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Issue Date:  July 15, 2005

Salvadoran hunger strikers protest lost jobs, benefits


Eight laid-off government workers have been on a hunger strike since May 26 outside the cathedral in San Salvador, El Salvador, to protest labor policies that left them with no benefits or social security after years of government employment.

The hunger strikers occupied the cathedral briefly until Auxiliary Bishop Gregorio Rosa Chávez agreed to intervene in the dispute. They are among 114 former employees of the prison system and postal service who lost their jobs early this year.

In an effort to downsize, the Salvadoran government instituted a policy that included laying off workers or shifting them from the payroll to contract status. Contract employees receive no benefits or social security and can find themselves out of a job when their contracts -- which are generally for one year -- end.

The protesting workers were shifted to contract status when the ministries of Justice, Interior and Security were merged to form the current Ministry of Governance and Public Safety in 2001.

“The government doesn’t take into account all the years that the employee worked for the state. It’s a way to get rid of them,” said Mila Carbajal, a lawyer at the Jesuit-run Central American University’s Human Rights Institute.

Local media reports said that most of the protesters had worked for the government for more than 20 years. After the merger, they worked under contract, but those contracts were not renewed this year.

Carbajal said that thousands of government employees have been affected by the policy, although only a small group is protesting. The human rights institute has presented the case to the Inter-American Commission on Human Rights, a process that could take years.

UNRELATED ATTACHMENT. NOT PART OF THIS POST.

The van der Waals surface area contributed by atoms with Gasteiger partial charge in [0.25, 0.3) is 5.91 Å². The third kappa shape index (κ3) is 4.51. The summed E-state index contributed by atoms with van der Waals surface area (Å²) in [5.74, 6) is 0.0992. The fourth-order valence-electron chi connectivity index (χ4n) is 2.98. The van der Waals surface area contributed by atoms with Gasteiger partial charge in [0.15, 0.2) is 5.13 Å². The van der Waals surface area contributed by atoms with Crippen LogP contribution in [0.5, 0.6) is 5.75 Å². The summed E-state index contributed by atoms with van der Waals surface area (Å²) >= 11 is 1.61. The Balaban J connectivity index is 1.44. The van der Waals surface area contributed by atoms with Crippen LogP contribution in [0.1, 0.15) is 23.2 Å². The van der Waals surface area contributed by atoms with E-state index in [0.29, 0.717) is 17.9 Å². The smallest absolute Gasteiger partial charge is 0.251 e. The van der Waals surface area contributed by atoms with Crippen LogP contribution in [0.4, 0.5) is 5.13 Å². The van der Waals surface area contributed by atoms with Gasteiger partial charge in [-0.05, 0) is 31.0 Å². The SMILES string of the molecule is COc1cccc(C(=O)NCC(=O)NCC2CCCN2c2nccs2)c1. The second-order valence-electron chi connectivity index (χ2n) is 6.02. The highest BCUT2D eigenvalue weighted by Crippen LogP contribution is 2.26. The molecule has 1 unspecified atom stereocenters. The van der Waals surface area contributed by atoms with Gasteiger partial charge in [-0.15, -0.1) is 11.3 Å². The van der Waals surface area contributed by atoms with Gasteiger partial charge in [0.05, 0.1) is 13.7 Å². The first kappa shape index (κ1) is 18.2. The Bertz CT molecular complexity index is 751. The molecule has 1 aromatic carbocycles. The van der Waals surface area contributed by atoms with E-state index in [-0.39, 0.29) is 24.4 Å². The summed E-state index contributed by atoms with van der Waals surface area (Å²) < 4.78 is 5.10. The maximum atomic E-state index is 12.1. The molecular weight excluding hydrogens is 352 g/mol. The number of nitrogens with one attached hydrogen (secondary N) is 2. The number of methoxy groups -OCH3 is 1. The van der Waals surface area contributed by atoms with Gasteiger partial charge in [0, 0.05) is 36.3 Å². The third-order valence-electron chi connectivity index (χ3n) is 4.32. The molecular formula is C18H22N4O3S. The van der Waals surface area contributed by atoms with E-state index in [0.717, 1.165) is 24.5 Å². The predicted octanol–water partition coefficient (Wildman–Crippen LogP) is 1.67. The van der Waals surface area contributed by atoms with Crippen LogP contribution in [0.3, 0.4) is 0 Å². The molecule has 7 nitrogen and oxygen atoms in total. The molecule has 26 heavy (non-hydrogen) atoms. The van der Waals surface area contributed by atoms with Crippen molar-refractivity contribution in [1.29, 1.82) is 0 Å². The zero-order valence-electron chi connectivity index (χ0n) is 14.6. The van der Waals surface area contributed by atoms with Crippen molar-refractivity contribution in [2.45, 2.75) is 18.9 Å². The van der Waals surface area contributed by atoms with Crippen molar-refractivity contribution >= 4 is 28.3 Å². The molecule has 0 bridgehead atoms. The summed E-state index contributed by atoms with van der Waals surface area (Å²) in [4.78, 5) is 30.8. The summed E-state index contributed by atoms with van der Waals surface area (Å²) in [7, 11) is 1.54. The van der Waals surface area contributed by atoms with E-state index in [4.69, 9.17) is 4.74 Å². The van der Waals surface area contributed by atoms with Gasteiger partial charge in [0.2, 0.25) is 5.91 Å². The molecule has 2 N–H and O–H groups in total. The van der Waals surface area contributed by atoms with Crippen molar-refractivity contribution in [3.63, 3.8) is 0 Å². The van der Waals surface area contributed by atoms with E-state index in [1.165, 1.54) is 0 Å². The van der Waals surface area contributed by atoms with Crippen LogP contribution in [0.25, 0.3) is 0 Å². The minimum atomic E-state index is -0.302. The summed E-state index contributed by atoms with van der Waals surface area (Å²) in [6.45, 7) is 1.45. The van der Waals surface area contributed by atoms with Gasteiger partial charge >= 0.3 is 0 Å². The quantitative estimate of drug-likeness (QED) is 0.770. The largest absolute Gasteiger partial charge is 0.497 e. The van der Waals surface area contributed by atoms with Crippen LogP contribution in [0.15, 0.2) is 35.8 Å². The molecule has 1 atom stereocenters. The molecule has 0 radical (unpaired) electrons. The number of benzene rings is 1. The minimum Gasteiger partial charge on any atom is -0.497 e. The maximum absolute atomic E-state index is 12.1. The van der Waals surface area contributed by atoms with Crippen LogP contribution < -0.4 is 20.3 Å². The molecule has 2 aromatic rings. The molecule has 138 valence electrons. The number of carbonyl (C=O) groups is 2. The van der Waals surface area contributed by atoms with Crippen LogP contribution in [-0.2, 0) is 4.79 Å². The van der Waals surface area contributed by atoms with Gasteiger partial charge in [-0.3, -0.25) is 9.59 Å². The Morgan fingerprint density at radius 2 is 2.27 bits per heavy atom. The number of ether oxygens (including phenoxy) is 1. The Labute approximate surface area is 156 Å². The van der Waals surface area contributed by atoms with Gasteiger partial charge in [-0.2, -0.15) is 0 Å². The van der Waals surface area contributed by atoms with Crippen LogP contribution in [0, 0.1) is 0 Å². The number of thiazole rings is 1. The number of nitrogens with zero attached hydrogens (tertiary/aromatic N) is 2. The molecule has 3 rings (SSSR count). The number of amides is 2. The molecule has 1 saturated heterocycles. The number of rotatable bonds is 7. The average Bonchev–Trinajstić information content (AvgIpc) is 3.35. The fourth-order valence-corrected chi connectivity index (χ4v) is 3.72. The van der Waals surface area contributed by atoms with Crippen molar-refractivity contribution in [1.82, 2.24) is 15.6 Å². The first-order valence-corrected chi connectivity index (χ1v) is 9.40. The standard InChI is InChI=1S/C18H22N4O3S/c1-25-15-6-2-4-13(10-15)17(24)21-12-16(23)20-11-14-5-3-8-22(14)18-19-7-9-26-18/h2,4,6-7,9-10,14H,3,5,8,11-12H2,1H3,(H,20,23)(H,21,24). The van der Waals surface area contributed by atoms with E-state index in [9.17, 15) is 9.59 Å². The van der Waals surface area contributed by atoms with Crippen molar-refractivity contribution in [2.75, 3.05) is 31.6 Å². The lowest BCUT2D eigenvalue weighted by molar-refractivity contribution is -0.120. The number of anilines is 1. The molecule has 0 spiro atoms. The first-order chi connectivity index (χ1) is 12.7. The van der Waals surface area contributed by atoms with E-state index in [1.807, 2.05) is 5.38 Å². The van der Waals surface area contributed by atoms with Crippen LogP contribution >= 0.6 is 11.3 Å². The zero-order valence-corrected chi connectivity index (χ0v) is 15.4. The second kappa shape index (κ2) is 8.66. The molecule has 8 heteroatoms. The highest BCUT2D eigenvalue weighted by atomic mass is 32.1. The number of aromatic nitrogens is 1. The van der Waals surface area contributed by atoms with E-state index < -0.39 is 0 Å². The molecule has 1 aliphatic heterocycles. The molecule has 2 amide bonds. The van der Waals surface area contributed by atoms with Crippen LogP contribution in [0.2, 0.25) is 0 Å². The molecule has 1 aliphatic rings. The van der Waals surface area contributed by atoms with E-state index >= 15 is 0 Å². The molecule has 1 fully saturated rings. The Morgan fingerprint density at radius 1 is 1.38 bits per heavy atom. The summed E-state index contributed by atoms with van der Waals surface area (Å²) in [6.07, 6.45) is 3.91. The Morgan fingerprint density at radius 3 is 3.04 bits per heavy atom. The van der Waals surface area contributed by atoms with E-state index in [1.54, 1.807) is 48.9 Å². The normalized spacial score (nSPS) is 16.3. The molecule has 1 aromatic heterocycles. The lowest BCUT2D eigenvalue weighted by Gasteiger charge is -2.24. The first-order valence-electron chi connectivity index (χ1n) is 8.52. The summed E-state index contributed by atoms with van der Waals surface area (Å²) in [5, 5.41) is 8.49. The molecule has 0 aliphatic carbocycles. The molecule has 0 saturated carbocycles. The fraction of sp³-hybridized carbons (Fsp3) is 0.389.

Meanwhile, she said, the workers are left out in the cold.

“These are people who are more than 40 or 45 years old. The chance of their finding another job is virtually nil in this country,” she said. “They’re left with nothing -- not even severance pay.”

Employees who are laid off should receive a certain amount of money for every year worked, Carbajal said. She said that for many affected by the policy change, the government considers only the years that they were contract workers, not the years they were on the payroll, or puts a cap on the severance pay.

“For example, in the case of a worker who put in 28 years, they may set the cap at 10 years,” she said. “What the protesters are asking is reinstatement or at least a fair indemnification.”

While some lawsuits are pending, the courts tend to side with the government, she said.

“All government institutions close ranks and say that it’s the government’s right to set policy. The workers have no legal recourse.”

Colombina Aguilar of the General Association of Public and Municipal Employees, which represents more than 30,000 government workers and supports the strikers, said she was worried about the hunger strikers’ health.

“The outcome could be fatal,” she said. “Doctors say they are very weak.”

But Carbajal sees little likelihood that the situation will change in the near future.

“The government is being intransigent. It can outlast the workers. I doubt that the government will give in unless there is international pressure.”

Barbara Fraser is a freelance writer living in Peru.

National Catholic Reporter, July 15, 2005

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